The research, by lead researcher Cierra Sullivan out of Clemson University’s Department of Biological Sciences showed a link between climate change and an increase or decrease in floral pigmentation in 12 species of plants.
The research examined herbaria specimens of 12 species covering a span of 124 years. The specimens were analyzed for pigmentation as well as location and date of collection. The location and date information was used to determine the climatic conditions of the time.
Basically Sullivan’s research found that with an increase in temperature, anthocyanin-based pigmentation in flowers in the 12 species decreased, while with an increase in aridity the pigmentation of these 12 species of flowers increased.
Anthocyanin pigments are those chemicals in a flower or leaf that show the blue/purple/pink spectrum of color. These pigments are responsible for protection from the sun and other abiotic stressors such as dessication and heat regulation. Additionally anthocyanic pigmentation may play a role in the ecological relationships between pollinator and pollination as well as herbivory.
We know that pigment variations within a taxon can happen naturally, in fact, this is where so many cultivars start. However, this research indicates that climate change is causing plants to change flower colors. The results of this research are raising awareness that the resulting pigmentation changes associated with climate change have the potential to impact plant-animal interactions and overall plant reproductive performance.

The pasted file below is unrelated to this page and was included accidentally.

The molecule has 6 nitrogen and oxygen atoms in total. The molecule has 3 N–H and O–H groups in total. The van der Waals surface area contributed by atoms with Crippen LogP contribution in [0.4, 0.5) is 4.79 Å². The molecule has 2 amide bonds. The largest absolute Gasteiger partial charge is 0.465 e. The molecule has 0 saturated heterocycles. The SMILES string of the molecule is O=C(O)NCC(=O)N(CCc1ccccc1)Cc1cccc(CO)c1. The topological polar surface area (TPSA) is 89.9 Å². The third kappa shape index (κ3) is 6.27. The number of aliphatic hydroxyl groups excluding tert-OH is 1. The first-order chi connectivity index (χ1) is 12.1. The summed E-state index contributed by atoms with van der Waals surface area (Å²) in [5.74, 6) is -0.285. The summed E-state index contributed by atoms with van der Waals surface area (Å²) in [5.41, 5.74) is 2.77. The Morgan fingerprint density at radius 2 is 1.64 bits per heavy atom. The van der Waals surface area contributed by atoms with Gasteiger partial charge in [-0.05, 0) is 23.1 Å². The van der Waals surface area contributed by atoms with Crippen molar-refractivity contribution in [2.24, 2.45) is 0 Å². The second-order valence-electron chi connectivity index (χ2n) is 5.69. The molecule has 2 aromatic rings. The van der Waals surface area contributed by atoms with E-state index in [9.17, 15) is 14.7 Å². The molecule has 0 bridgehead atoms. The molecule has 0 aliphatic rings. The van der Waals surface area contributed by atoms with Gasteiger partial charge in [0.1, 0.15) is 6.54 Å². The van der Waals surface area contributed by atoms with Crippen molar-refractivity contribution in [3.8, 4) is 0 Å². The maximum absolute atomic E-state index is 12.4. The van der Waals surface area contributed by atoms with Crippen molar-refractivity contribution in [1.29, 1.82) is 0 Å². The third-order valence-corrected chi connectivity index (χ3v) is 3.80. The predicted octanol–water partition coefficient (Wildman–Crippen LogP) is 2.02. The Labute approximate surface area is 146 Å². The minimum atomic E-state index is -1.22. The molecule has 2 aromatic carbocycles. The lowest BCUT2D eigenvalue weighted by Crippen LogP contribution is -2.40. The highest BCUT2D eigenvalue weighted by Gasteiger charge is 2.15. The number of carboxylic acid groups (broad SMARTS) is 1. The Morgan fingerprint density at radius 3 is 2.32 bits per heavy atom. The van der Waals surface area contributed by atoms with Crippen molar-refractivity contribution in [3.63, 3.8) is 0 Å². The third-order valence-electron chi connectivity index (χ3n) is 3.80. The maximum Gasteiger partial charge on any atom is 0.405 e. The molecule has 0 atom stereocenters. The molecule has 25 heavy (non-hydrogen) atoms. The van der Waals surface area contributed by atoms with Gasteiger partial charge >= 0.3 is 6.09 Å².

Listen to a summary of this research on this episode of Science Friday.
Check out herbarium specimens for yourself using these online resources used by Sullivan and her co-researchers:
About the Researcher: Cierra Sullivan received her B.S at Christopher Newport University in Newport News, Virginia, with a minor in psychology. At Clemson she is working towards her Ph.D. in evolutionary plant ecology with Dr. Matthew Koski. Her research investigates the ecological correlation of leaf variegation and flower color variation in plant species and how this phenotypic variation may affect plant fitness.
Reference: Sullivan, C. N., & Koski, M. H. (2021). The effects of climate change on floral anthocyanin polymorphisms. Proceedings of the Royal Society B, 288(1946), 20202693.